Music and sound are for me inextricably linked with playing a musical instrument. In my case it is the flute. Playing an instrument is a very physical experience that incorporates the senses of sight, sound and touch.
A flute is not grasped tightly but is balanced lightly between the joint of the left index finger, the tip of the right thumb and under the bottom lip. The other fingers need to be able to dance freely over the keys and your posture needs to be upright with the arms away from the body so that it is possible to expand the chest and breathe deeply. You inhale and breathe out slowly filling the flute with air. The air vibrates and the sound waves can be felt pulsing up and down the flute. My favourite notes are the ones where all the keys are pressed down: low note D and E flat and E flat two octaves above, as it is here that the fingers can really feel the sound.
A flute is basically a tube that is open at both ends with holes. The player blows across the mouth hole and the stream of air strikes the far edge bouncing it in and out of the tube causing turbulence and setting up vibrations in the column of air inside the tube. The tube acts as a resonator that amplifies the vibration and by opening or closing the holes the vibrating portion of the tube will lengthen or shorten to change the pitch of the sound heard.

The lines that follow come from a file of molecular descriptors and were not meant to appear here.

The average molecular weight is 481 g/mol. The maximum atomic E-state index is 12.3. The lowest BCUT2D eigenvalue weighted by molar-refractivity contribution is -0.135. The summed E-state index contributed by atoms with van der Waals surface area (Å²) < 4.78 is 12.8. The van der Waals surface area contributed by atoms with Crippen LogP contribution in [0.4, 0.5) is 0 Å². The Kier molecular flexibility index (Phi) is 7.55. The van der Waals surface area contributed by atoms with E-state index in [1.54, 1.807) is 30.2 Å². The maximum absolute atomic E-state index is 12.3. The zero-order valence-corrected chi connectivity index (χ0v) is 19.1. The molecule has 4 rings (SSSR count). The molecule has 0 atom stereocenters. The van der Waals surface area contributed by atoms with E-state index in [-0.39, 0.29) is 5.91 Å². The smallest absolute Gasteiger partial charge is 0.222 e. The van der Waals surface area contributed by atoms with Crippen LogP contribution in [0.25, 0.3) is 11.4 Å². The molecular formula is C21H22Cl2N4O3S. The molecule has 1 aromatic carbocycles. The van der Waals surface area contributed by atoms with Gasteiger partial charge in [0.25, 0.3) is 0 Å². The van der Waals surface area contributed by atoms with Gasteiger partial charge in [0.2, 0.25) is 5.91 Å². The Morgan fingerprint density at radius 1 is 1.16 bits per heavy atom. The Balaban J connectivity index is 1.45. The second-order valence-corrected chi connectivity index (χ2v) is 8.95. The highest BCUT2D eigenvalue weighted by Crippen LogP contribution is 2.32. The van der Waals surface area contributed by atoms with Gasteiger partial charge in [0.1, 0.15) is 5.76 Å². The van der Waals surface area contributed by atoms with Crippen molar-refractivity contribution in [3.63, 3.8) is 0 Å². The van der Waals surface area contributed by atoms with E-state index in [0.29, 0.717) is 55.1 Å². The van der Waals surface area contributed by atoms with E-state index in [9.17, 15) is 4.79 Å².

The holes (and the keys covering them) therefore are the focus of all the sound wave activity. As the vibrations pulsate up and down the tube an open hole stops them in their tracks and releases them – essentially the tube becomes shorter. The hole is an opening that frees the sound waves enabling them to be heard.
As I sew hundreds of holes into this cloth I can’t help wondering what kind of noise they would make if they were able to pulsate and resound with sound.